Asia PE-VC Summit 2023: SE Asia's EV industry has huge potential but faces challenges

Asia PE-VC Summit 2023: SE Asia's EV industry has huge potential but faces challenges

[From L-R]: Dr. Morgan Carroll of VinGroup and Vinfast, Jack Yang of Electrum, James Chan of ION Mobility, Julien Mialaret of Eurazeo, and Khamila Mulia of DealStreetAsia [moderator] at the Asia PE-VC Summit 2023.

With its automotive manufacturing capabilities as well as rich nickel resources, Southeast Asia is poised to be the next key market for electric vehicles in Asia. Over the past few years, regulators in major markets such as Indonesia, Vietnam, Singapore, and Thailand have introduced various incentives to attract investments and boost the adoption of EVs among consumers.

In Indonesia and Vietnam—the two biggest motorcycle markets in the region—the EV sector heavily focuses on the two-wheeler segment. In Vietnam, there were nearly two million newly registered electric motorbikes by the end of 2022, accounting for, a small but significant, 2.7% of the total number of motorbikes nationwide.

“This progress, in my opinion, stems from two main reasons. First, people’s environmental awareness has changed, and this is a massive drive on GHG [greehouse gas] environmentally friendly aspects,” said Dr. Morgan Carroll, ESG Director of the Vietnamese conglomerate Vingroup and VinFast at a panel session titled ‘EV evolution in SEA: How to supercharge adoption and growth?’, at DealStreetAsia’s Asia PE-VC Summit 2023 on Sept 6.

The second factor pushing sales is the product quality, range capability, and resale value of electric two-wheelers, which are now comparable to fossil fuel vehicles.

The quality, range , and resale value of electric two-wheelers are now comparable to fossil fuel vehicles.

People have a choice now, in terms of comparability and responsibility. You could see this astronomical curveball that’s coming for EV adoption [in Vietnam,” he continued. VinFast is a pioneer and the biggest EV company in Vietnam. According to the ICCT [International Council on Clean Transportation] report in 2020, VinFast held a 43.4% market share of electric motorcycles in Vietnam.

Uphill battle

Meanwhile, in Indonesia, EV adoption is slowing. As of June, there were about 59,000 registered electric motorbikes, which is a far cry from conventional motorcycles that number an estimated 128 million units in the country.

However, industry players are confident that the figure will consistently increase due to high demand.

“The demand is really solid. I believe now with the affordability of technology, the manufacturing and supply chain, as well as with government support in terms of the incentives, it [the adoption] will improve quickly,” said Jack Yang, managing director at Indonesia’s Electrum, a joint venture between GoTo and TBS Energi Utama, at the same panel.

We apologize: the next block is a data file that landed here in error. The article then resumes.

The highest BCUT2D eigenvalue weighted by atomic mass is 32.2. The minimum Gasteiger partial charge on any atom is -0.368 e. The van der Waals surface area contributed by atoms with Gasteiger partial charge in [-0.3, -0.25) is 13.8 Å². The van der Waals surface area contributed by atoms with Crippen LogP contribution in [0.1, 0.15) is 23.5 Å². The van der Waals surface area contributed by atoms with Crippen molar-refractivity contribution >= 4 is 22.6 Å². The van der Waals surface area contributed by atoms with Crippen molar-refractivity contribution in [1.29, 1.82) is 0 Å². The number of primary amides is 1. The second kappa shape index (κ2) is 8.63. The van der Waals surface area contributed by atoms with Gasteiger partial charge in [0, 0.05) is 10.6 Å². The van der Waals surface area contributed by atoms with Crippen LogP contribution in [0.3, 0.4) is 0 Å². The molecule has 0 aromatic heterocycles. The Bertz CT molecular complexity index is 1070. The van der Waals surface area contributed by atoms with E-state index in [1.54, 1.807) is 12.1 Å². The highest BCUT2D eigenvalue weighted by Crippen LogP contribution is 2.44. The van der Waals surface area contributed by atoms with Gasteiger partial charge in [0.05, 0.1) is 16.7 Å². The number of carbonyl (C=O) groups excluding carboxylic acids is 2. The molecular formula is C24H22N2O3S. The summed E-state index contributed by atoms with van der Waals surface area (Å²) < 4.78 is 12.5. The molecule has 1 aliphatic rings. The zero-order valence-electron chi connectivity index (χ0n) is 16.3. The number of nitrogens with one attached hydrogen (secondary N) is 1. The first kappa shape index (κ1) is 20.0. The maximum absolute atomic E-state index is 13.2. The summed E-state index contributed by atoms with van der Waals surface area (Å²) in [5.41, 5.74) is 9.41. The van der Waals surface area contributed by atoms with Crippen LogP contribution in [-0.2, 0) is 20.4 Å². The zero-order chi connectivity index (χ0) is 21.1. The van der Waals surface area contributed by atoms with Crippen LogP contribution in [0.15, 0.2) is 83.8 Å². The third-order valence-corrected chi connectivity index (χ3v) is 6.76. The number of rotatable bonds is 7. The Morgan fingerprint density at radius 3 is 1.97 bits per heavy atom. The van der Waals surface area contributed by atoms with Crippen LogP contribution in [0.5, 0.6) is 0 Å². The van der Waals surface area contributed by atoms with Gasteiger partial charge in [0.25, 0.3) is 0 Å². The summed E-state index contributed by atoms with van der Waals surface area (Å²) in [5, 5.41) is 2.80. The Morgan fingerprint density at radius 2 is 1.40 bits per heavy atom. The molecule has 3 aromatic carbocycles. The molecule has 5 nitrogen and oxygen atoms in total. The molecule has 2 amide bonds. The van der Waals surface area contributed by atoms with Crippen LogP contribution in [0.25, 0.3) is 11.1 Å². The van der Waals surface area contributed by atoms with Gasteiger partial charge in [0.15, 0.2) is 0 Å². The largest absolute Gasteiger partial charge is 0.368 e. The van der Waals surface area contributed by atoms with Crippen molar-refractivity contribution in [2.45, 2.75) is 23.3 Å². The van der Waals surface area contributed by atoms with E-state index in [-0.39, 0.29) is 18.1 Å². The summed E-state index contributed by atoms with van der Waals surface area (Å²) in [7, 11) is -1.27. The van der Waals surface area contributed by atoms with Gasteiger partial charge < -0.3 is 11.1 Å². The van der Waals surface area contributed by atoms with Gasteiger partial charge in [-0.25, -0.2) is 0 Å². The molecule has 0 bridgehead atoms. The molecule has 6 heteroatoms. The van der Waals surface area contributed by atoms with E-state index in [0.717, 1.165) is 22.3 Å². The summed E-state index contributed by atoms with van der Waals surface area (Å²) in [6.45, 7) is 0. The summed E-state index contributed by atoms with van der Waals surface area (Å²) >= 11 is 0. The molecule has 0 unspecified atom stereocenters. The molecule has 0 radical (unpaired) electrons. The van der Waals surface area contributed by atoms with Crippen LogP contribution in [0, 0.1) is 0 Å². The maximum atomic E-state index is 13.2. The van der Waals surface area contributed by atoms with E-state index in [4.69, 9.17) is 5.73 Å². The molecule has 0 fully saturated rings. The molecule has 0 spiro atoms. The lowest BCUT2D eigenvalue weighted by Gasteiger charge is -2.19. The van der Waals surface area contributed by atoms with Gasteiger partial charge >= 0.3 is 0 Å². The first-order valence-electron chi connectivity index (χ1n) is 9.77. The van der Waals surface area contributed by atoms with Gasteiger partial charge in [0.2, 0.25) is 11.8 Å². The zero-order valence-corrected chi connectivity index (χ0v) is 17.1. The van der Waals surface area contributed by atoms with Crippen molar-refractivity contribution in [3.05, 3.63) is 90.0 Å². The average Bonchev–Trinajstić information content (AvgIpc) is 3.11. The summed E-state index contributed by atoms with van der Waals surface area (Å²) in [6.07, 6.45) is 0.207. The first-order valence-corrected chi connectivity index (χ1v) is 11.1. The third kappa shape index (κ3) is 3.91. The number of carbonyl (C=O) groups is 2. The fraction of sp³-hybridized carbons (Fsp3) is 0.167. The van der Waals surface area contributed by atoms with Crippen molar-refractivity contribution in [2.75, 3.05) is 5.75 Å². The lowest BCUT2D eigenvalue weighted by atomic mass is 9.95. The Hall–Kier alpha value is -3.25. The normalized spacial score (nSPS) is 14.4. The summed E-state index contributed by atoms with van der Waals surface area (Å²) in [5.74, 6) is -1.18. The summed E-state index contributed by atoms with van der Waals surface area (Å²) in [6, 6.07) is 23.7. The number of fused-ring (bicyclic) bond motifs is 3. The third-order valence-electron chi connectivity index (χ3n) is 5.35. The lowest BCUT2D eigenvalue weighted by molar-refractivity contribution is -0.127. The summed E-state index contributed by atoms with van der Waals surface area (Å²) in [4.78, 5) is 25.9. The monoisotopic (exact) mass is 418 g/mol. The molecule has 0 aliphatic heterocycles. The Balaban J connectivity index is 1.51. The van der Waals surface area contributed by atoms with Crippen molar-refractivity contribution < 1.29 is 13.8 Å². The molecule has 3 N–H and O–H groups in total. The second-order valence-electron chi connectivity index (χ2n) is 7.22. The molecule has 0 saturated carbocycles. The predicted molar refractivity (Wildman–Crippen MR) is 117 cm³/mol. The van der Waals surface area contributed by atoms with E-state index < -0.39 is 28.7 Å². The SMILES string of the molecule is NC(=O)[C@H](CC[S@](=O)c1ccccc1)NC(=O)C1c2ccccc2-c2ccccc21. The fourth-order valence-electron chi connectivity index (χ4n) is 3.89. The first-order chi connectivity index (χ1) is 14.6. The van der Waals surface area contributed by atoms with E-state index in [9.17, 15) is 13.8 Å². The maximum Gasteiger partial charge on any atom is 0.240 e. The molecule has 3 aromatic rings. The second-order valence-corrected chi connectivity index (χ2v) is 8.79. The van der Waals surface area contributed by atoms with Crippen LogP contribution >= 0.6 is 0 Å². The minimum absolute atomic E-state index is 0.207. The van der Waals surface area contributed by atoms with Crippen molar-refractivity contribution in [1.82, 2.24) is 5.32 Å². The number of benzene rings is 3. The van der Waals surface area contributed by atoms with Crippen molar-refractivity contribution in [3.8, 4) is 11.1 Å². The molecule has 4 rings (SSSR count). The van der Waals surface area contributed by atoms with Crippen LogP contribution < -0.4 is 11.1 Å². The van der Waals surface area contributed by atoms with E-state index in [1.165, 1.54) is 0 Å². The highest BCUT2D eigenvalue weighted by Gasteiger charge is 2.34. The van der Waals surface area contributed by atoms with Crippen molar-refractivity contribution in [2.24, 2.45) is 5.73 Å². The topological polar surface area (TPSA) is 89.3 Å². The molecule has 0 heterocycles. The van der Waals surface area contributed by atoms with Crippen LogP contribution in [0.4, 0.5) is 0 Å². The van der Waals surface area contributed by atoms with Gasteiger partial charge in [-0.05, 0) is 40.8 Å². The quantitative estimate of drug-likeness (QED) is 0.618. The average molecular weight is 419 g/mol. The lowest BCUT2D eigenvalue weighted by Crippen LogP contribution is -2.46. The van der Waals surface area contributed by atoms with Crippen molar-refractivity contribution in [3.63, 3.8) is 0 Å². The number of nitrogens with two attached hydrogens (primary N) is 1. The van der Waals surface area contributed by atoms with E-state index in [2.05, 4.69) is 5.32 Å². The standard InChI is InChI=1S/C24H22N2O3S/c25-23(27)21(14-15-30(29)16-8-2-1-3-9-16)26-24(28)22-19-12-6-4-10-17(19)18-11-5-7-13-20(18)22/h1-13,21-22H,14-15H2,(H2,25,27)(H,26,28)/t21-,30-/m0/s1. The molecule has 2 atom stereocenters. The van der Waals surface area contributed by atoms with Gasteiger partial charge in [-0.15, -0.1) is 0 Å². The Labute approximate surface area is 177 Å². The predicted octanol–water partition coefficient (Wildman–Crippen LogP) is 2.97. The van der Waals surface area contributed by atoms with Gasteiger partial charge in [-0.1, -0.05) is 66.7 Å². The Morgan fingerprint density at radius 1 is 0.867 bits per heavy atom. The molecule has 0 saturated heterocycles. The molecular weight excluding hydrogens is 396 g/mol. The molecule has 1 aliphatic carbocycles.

Electrum recently commenced the construction of an e-scooter facility in Indonesia that aims to produce 250,000 units per year. “The growth is not linear, it is actually exponential. I think, in general, Indonesia is still on track to achieve its [EV] target,” Yang continued.

In spite of its huge adoption and manufacturing potential, SE Asia faces various challenges to reach region-wide EV adoption. Limited skill availability, infrastructure inconvenience, lack of venture capital investments for nascent local EV startups, as well as environmental dilemmas are some of the problems that need to be addressed by stakeholders in the industry.

When it comes to investments, Julien Mialaret, operating partner at Eurazeo, said that there are three principles very important for the electric mobility space. “One is a data business, ICE vehicles don’t collect as much data as EVs do. So the heart of most companies we invest in is that EV is a data business. Second, we’re investing in both charging and vehicles,” he said.

Eurazeo backs advanced mobility companies in China, India, Europe, the US, and more.

“EV is part of a much bigger ecosystem, it’s a lifestyle choice. So you’re not thinking about EVs alone, you’re thinking about solar, and green energy as well. That creates a lot of opportunities,” he said. Mialaret added that while his firm is mainly investing in China at the moment, there’s a big opportunity for Chinese companies to bring their products to markets in SE Asia.

“Talent crunch has been a burning issue in the Southeast Asian tech ecosystem.”

Another major problem is talent, industry insiders believe. Talent crunch has been a burning issue in the Southeast Asian tech ecosystem, and with demand for EVs increasing, there’s an urgent need to solve this challenge.

James Chan, founder and CEO, ION Mobility, an EV startup based in Singapore and Jakarta, said that his team needs to import talent from all around the world, especially since the company is committed to manufacturing EVs and building battery pipelines in-house.

“Talent is a real problem, especially with our level of end-to-end [supply chain]. Everyone claims to make it but not everyone really does. And the amount of time required here [to build supply chain ecosystem] is much longer,” Chan said. ION Mobility introduced the first model of its electric motorcycle for Indonesian customers at the end of last year and plans to launch it in the first quarter next year.

“So, there’s a need for us to train and experiment to create a better ecosystem. Elevating our supply chain as partners in this long journey together is very crucial. It takes time and it won’t happen quickly. It’s a marathon,” Chan added.

Edited by: Pramod Mathew

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